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Subsistence strategies of Gravettian hunter–gatherers in the northeast of the Iberian Peninsula: the case of level E of Arbreda Cave (Serinyà)

  • Isaac Rufí
  • Lluís LloverasEmail author
  • Joaquim Soler
  • Narcís Soler
Original Paper
  • 28 Downloads

Abstract

The Gravettian covers a long period characterised by widely fluctuating climatic conditions that led to a diversity of subsistence strategies, which extended from the Iberian Atlantic coast to Siberia. Within this vast area, the northeast of Iberia acted as a transitional territory, between steppe–tundra in the northern regions and Iberian wooded steppe to the south. Owing to the small number of studies, subsistence during the Gravettian period in this region is not as yet well known. The Arbreda Cave site (Serinyà) preserves the largest and most detailed Palaeolithic stratigraphy of the Reclau Cave complex, providing the most accurate information about the changes that occurred from the Early Upper Pleistocene to the Holocene in the northeast Iberian Peninsula. Presented here is a detailed archaeozoological and taphonomic study of Iberian Middle Gravettian level E (c. 26–25 kyr 14C BP). Allowing for the possibility that density-mediated biases and post-burial bone attrition may have influenced the study, it appears to confirm that the rich faunal assemblage recovered at this level was primarily due to anthropogenic activities. On the contrary, the slight evidence of carnivore activity mainly consists of small prey. The archaeozoological analysis suggests selective hunting focused almost entirely on familial groups of horses and red deer among ungulates and rabbits among small prey. The taphonomic study points to extensive animal exploitation-butchery activities, marrow extraction and use of bone as fuel and raw material to make “less-elaborated” tools. Hunter–gatherer communities made seasonal use of the cave as a temporary residential camp site, preferably between spring and autumn. Upper Palaeolithic horse-dominated macrofaunal assemblages are rare in the Iberian Peninsula, being found only in the Cantabrian and Catalonia regions. In contrast to what is observed in southern Mediterranean areas, the higher percentage of horses in relation to red deer in Arbreda Cave may indicate colder conditions for this area located close to the expanse of the steppe–tundra biome.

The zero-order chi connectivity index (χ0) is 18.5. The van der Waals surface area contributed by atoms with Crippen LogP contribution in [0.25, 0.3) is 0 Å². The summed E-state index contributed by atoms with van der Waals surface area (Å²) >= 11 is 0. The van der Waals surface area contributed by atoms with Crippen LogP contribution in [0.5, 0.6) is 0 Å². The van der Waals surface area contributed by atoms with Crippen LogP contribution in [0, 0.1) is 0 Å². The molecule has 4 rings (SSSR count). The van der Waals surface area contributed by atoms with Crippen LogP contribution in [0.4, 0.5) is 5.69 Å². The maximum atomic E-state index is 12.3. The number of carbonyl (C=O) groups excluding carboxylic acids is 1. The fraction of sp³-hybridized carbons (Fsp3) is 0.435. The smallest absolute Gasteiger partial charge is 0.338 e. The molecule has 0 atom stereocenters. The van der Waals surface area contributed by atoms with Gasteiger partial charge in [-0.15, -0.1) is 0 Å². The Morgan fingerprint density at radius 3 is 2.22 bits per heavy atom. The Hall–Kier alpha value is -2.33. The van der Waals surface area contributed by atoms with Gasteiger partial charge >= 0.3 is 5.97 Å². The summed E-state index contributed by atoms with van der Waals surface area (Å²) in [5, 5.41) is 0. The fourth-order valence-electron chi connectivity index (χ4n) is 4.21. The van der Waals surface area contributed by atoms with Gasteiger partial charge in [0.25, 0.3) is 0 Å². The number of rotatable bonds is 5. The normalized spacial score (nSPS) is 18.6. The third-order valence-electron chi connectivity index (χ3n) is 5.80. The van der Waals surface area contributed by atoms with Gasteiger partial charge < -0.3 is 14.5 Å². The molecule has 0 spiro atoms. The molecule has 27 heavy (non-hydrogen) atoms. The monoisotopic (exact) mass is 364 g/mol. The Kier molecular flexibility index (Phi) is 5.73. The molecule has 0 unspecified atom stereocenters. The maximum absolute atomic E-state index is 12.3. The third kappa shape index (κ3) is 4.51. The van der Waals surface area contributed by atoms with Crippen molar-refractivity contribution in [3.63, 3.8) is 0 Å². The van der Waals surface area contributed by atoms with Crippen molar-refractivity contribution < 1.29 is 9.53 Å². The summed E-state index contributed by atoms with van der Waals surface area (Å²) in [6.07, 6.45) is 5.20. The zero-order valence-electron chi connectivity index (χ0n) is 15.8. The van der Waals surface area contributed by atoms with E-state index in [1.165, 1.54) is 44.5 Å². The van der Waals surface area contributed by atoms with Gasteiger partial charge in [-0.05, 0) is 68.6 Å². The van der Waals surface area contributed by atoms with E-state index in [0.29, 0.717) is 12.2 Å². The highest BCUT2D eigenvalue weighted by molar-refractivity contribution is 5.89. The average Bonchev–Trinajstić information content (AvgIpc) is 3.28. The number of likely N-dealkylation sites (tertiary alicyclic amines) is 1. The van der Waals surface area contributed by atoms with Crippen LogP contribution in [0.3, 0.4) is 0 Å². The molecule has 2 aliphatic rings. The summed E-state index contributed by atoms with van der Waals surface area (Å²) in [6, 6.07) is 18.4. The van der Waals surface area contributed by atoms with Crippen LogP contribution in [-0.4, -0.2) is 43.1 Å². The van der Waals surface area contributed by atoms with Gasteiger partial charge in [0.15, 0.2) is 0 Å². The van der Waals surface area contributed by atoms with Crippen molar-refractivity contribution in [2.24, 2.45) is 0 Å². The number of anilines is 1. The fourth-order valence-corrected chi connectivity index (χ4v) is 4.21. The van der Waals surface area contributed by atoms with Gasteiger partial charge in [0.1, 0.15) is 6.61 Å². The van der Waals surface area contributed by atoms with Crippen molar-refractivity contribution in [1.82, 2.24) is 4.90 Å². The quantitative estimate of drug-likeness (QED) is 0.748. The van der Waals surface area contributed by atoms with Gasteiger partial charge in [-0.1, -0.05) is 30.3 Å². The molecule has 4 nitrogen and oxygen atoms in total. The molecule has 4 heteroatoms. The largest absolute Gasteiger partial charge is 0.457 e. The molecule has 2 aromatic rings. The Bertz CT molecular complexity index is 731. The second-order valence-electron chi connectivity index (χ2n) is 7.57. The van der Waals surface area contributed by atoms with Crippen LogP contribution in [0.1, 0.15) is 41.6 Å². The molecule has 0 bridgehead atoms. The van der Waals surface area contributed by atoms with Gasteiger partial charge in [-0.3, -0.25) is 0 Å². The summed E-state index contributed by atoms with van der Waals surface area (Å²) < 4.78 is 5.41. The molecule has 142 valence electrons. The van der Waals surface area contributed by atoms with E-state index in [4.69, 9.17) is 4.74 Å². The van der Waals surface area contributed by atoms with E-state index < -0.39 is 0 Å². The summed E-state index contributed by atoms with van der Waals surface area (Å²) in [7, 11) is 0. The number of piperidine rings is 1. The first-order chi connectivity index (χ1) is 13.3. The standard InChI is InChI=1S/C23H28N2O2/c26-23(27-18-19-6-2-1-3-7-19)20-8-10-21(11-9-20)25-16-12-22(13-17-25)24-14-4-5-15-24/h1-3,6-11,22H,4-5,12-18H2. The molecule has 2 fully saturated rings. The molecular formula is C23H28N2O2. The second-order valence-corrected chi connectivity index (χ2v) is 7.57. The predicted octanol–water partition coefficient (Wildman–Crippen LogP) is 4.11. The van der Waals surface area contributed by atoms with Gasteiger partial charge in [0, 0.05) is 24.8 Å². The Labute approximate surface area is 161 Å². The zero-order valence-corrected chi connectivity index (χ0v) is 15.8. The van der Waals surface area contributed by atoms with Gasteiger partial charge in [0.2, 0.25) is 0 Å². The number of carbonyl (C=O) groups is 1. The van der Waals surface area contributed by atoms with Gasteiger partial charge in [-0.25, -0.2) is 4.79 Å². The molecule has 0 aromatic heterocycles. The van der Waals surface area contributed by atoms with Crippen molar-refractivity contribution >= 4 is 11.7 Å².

Keywords

Zooarchaeology Taphonomy Animal resources Iberian Middle Gravettian Arbreda Cave 

Notes

Acknowledgements

The authors wish to thank Andrea Ferrer and Lluís Figueras (Museu Arqueològic Comarcal de Banyoles) for granting them access to the museum collections. We also wish to thank Dr. Camille Jéquier (Musée et château de Valangin), who shared her information on retouching tools from level E. Drs Joan Madurell-Malapeira (Institut Català de Paleontologia Miquel Crusafont), Julià Maroto (Universitat de Girona) and Jordi Nadal (Universitat de Barcelona) helped with a number of taxonomic identifications. Jordi Garcia and Joan Frigola took bone industry photographs. We are also grateful to Dr. Britt Starkovich, Àngel Blanco (Eberhard-Karls-Universität Tübingen) and Dr. Javier Quesada (Nat-Museu de Ciències Naturals de Barcelona), who respectively gave us access to the macromammal reference collections of the Institut für Naturwissenschaftliche Archäologie and the Laboratori de Cordats.

Funding information

I. Rufí’s research was funded by a predoctoral grant (FI-2017) from the Generalitat de Catalunya. Financial support from research projects HAR2017-86509 and HAR2016-76760-C3-3-P from the Ministerio de Economía y Competitividad (MICINN), and SGR2017-00011 and SGR2017-01688 from the Generalitat de Catalunya, is gratefully acknowledged.

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© Springer-Verlag GmbH Germany, part of Springer Nature 2019

Authors and Affiliations

  1. 1.Àrea de Prehistòria, Departament d’Història i Història de l’Art, Facultat de LletresUniversitat de GironaGironaSpain
  2. 2.SERP, Departament d’Història i ArqueologiaUniversitat de BarcelonaBarcelonaSpain

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